Time to give up that home theater receiver?

OK, if you’re like me you’ve been a hardcore home theater geek for a long time. Maybe you remember those days of VHS tapes and tower speakers fondly, or maybe your enthusiasm reaches back further. Did your first stereo have woodgrain panels? If so, you’re a real hardcore home theater fan.

But is it time to rethink that?

A funny thing happened in the last decade or so. Becoming a home theater geek got pretty darn expensive. With the coming of Dolby Atmos, you can have up to 128 channels and allocate those channels through between 8 and 128 speakers. This is a lot of hardware just to watch a movie. If you really want “reference quality” sound, you’re going to pay… a lot.

And let’s not forget the ongoing costs involved with a home theater system. Home theater receivers operate at maximum power all the time. By turning the volume down you’re actually “padding” the signal so it seems like there is less power. But keep in mind that if you are using 500 watts per channel maximum for a 7.1 channel system, you are using 4.5 kilowatts of power (plus overhead) no matter how loud your system actually is. That’s a lot. That’s 500 light bulbs burning at the same time. All that power costs money.

Do you really need a full on sound system?

People got into home theater systems in the early 21st century for a reason. With the coming of “big box” and “club” stores, people tended to buy televisions by the way the look, not the way they sound. As TVs got flatter and flatter, speakers got smaller and smaller. So while that 2015 TV looked a thousand times better than a 1995 TV, it probably sounded a thousand times worse.

At the same time, companies started selling “Home Theater in a Box” systems with everything you needed to get decent sound. These systems were good enough that they worked but most people graduated from them pretty quickly. You changed out the speakers, or upgraded the receiver, or added better wiring.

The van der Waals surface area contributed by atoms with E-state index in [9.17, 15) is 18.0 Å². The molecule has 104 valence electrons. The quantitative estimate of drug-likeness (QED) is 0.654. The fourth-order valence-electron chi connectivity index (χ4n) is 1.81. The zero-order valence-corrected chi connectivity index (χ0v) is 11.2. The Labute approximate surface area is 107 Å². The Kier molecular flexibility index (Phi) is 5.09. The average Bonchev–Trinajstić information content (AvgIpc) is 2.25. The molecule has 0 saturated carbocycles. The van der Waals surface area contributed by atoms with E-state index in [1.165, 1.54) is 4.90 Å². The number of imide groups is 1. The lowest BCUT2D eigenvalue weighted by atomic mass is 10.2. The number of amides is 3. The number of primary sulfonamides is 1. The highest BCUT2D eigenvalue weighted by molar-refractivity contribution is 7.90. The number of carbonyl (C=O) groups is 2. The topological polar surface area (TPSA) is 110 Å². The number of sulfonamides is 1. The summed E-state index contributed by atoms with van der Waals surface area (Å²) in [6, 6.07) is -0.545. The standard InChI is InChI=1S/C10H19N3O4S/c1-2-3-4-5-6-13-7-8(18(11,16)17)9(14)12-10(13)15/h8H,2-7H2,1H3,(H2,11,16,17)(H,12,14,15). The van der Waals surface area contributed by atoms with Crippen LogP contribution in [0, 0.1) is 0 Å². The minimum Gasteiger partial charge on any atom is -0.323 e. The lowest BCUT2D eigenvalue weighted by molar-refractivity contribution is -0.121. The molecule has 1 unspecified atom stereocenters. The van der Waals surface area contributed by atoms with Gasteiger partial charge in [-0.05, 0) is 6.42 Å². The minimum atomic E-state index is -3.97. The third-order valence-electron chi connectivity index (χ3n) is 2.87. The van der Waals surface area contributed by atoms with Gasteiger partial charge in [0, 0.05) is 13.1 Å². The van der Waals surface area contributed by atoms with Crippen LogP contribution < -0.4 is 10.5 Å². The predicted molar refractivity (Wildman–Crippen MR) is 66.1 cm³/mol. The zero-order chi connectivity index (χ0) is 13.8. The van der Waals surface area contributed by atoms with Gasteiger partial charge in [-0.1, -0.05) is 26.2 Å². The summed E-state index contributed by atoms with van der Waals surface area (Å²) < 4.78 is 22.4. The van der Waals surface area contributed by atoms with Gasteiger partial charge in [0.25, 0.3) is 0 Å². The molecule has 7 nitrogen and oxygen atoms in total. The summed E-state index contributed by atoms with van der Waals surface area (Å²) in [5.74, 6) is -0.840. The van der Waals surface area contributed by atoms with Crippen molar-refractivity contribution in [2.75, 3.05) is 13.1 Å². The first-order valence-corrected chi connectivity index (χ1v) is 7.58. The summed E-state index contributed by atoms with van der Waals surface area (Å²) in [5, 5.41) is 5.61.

And then, to control everything, you bought a fancy universal remote. It seemed like the perfect system.

Home theater evolves

About five years ago, we started to see two trends. The first is that digital audio processing software got so cheap that it was possible to get fairly reasonable sound from fairly small speakers. If you’ve listened to a fairly new TV, you’ll probably be surprised to find that it’s not as tinny and bad as you think.

The other trend was even more exciting. Using the same digital audio processing, it became possible to use a strip of smaller speakers and some fancy math to simulate a full surround system. The sound bar really changed the whole dynamic for home theater. At the same time, wireless subwoofers made it easier than ever to get great bass response

Time to ditch that old amplifier

If you’ve moved up to a truly high-end system and you’re happy with it, that’s great. But if you’re soldiering on with a home theater system just to avoid the tinny sound of your TV, it’s time to rethink. If you’ve replaced your TV in the last couple years you probably don’t even know what your TV sounds like. Turn it up for once and you’ll probably be pleasantly surprised.

If you’re not, ditch that old receiver and replace it with an awesome sound bar from Solid Signal. Choose a bluetooth model if your TV supports it, or choose a model with HDMI or optical input depending on what’s available from your TV. You will find that almost every TV has optical audio out and that can often be the easiest setup.

Yes, you’re spending more money to get a new sound system but it will pay for itself in power savings. Plus, you’ll have a cleaner installation and a better experience.

About the Author

Stuart Sweet
Stuart Sweet is the editor-in-chief of The Solid Signal Blog and a "master plumber" at Signal Group, LLC. He is the author of over 5,000 articles and longform tutorials including many posted here. Reach him by clicking on "Contact the Editor" at the bottom of this page.